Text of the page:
A shallow grave
None of the problems plaguing the Murray-Darling Basin are easy. But when you’re stuck at the end of the river, watching as politicians at home and further upstream squabble and bicker as plants and animals die around you, they’re made even harder to swallow. That has been the lot of David and Fiona Paton, the father/daughter scientist team from the University of Adelaide who have been monitoring the ecological health of South Australia’s Coorong for a combined four and a half decades.
“This past summer I’ve seen groups of two or three shorebirds, instead of the hundreds, sometimes thousands that used to forage over the shallow mudflats. In recent years we’ve been finding dead and emaciated shorebirds, clearly starving,” says David.
Fiona has seen a similar downturn in numbers of the threatened Fairy Tern, “At the turn of the century there were 600-700, now we count around 350 in the whole Coorong, well shy of the numbers counted in the 1980s by David, when around 1,500 Fairy Terns called the southern Coorong home.”
They both lay much of the blame on Australia’s failure to prevent over-extraction of water from the Murray-Darling Basin and mismanagement of the water that does reach the mouth. David says the Coorong is not a complicated system. “In the Southern Lagoon, there is just one key aquatic plant, one key invertebrate, one small, salt-tolerant fish. They support thousands of waterbirds and shorebirds—especially during drought. In spring, water levels need to be maintained or the aquatic plant fails to reproduce. No attention is given to this and so the southern Coorong and its critical food chain continues to deteriorate. Recent influxes of freshwater from adjacent farms have contributed to massive algae blooms, further changing the ecological character of this lagoon—the birds are left with nowhere to go.”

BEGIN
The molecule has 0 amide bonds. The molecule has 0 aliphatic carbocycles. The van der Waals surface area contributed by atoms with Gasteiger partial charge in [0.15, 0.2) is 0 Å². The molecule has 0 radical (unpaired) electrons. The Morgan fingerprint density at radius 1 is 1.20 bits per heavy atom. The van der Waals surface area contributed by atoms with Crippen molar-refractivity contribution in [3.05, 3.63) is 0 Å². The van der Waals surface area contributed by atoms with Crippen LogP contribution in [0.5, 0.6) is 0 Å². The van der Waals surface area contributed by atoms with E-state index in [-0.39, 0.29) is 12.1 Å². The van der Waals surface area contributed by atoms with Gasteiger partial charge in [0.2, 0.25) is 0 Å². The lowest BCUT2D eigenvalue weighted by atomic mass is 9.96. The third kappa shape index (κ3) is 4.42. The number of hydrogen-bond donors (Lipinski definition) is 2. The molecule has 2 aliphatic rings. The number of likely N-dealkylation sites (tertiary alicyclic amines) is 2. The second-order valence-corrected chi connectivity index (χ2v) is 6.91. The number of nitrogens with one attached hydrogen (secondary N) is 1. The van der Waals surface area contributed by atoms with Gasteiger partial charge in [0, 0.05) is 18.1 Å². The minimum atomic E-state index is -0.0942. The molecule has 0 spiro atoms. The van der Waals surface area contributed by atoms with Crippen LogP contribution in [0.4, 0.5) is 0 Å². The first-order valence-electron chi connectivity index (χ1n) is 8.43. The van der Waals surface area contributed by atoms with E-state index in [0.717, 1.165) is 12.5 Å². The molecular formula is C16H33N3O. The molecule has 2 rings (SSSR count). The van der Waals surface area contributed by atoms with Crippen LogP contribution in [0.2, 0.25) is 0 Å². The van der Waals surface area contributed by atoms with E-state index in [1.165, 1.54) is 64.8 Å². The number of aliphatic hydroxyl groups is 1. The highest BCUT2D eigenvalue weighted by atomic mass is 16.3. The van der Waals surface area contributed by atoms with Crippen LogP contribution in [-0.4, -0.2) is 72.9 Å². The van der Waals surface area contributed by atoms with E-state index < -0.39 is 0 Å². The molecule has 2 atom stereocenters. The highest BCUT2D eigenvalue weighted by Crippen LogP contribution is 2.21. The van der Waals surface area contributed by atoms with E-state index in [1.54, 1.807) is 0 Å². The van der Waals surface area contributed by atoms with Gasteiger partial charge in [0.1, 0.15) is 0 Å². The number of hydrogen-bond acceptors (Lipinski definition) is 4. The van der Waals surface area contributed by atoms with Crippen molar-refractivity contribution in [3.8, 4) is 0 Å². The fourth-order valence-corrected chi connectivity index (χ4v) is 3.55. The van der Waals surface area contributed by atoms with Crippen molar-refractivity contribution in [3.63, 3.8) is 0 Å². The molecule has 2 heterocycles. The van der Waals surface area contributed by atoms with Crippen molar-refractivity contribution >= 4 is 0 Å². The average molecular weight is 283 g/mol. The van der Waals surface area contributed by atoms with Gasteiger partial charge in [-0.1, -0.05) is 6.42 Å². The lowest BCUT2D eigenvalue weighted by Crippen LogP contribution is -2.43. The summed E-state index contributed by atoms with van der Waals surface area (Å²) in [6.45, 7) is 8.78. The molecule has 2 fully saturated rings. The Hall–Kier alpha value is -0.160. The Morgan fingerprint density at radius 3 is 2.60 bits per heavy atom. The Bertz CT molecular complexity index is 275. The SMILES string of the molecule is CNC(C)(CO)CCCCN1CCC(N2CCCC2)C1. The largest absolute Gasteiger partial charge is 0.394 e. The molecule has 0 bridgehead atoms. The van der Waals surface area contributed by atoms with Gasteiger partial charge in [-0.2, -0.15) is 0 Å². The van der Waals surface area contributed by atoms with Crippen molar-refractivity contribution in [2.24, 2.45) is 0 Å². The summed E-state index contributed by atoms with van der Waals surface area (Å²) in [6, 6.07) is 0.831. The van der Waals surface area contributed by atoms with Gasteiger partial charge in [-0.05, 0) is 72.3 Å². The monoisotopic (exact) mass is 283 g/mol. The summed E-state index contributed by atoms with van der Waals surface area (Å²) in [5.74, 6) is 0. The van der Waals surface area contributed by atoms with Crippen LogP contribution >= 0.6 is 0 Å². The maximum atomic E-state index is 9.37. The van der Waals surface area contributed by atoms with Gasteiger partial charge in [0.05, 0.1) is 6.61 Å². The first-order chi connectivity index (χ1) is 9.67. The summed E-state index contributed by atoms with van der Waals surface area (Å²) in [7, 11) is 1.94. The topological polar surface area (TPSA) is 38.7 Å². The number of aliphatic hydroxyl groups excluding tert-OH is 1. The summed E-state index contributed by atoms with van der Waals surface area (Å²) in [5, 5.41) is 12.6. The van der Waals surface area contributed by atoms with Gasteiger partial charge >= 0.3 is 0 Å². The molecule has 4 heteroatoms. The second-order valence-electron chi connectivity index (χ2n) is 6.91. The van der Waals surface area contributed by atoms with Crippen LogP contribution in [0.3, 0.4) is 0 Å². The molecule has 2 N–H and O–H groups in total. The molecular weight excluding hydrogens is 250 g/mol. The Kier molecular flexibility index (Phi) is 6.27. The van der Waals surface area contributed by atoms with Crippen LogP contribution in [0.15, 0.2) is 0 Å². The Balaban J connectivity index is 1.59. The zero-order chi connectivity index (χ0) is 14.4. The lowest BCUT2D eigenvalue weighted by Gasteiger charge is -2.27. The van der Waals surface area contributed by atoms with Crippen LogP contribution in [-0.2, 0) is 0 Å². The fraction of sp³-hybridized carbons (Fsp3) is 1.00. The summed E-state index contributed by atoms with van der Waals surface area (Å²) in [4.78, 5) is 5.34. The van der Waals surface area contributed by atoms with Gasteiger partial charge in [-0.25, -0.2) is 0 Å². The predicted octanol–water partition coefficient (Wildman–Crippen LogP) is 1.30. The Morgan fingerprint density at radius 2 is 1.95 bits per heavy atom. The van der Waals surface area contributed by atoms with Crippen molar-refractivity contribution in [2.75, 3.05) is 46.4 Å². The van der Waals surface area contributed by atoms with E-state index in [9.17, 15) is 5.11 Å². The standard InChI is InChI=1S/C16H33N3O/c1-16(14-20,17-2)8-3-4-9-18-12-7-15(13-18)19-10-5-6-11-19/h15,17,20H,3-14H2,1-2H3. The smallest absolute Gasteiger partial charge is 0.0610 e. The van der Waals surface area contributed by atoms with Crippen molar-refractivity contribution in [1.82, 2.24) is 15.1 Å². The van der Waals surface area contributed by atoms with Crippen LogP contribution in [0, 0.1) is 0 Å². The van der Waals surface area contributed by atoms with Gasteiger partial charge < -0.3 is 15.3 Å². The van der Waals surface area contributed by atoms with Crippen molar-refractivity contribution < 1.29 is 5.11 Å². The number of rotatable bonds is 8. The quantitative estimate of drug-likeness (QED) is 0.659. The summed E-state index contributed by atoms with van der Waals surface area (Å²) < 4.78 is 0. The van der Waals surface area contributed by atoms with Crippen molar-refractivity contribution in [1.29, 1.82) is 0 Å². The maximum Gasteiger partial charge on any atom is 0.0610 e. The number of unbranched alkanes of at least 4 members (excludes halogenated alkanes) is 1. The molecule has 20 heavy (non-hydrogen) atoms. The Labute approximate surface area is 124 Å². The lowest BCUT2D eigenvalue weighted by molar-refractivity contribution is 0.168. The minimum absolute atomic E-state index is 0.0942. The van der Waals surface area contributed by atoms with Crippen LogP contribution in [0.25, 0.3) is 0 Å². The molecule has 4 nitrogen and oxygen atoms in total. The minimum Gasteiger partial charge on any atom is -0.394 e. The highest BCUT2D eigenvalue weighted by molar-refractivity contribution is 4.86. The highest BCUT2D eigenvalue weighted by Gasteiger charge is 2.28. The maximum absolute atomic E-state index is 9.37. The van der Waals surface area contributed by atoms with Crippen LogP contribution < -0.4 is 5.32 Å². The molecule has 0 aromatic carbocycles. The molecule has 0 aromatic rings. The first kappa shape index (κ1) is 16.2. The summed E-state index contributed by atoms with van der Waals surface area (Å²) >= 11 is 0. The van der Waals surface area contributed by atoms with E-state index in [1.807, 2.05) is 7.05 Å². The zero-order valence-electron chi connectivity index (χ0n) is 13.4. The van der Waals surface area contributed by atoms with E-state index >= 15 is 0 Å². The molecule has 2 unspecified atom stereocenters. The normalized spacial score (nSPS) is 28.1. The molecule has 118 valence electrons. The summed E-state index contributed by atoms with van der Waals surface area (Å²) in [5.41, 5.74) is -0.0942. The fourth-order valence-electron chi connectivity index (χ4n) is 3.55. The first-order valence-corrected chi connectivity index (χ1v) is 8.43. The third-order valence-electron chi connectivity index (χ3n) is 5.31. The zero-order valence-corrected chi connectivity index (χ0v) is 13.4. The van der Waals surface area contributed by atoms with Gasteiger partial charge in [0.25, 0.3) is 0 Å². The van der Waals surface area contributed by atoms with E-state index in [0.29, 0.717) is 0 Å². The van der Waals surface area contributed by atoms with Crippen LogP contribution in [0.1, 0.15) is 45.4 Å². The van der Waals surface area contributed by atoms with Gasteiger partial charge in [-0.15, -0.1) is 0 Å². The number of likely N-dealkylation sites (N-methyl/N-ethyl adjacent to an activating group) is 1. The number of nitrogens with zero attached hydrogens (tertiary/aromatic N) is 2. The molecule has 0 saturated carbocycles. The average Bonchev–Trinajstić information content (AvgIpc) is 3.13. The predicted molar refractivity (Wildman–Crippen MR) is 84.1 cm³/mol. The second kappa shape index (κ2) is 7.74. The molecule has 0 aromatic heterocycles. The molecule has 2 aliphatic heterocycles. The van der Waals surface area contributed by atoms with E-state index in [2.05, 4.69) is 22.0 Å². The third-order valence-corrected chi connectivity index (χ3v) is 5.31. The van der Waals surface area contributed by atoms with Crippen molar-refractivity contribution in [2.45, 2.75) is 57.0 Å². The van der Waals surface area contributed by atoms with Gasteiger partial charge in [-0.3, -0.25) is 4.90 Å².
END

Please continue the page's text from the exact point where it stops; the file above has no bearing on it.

David says that the extraction of water upstream in both SA and interstate, has fundamentally changed the unique character of the Coorong. Changing the character of a Ramsar-listed wetland is contrary to our EPBC Act and our obligations under international migratory bird agreements. But nobody seems concerned. “Within our legislature there is no leadership, no enforcement, no oversight of these issues. They [politicians] continue to ignore advice to benefit vested interests.”
“The Coorong is the barometer—if we can’t fix fundamental issues here something is wrong. The bottom line is no one knows if there is anywhere else for the birds to go. It’s easy to point to changes along the rest of the flyway but we need to look at our own backyard too. Our failure to adhere to, implement and fund our own environment laws has meant that the very things they were designed to protect continue to decline,” David says. Fiona concludes, “It’s so frustrating to inherit a flawed system. I hope my generation can care for our unique biodiversity before it’s too late and show the moral compass sadly lacking at the moment.”
Photo: David & Fiona Paton by Hayley Merigot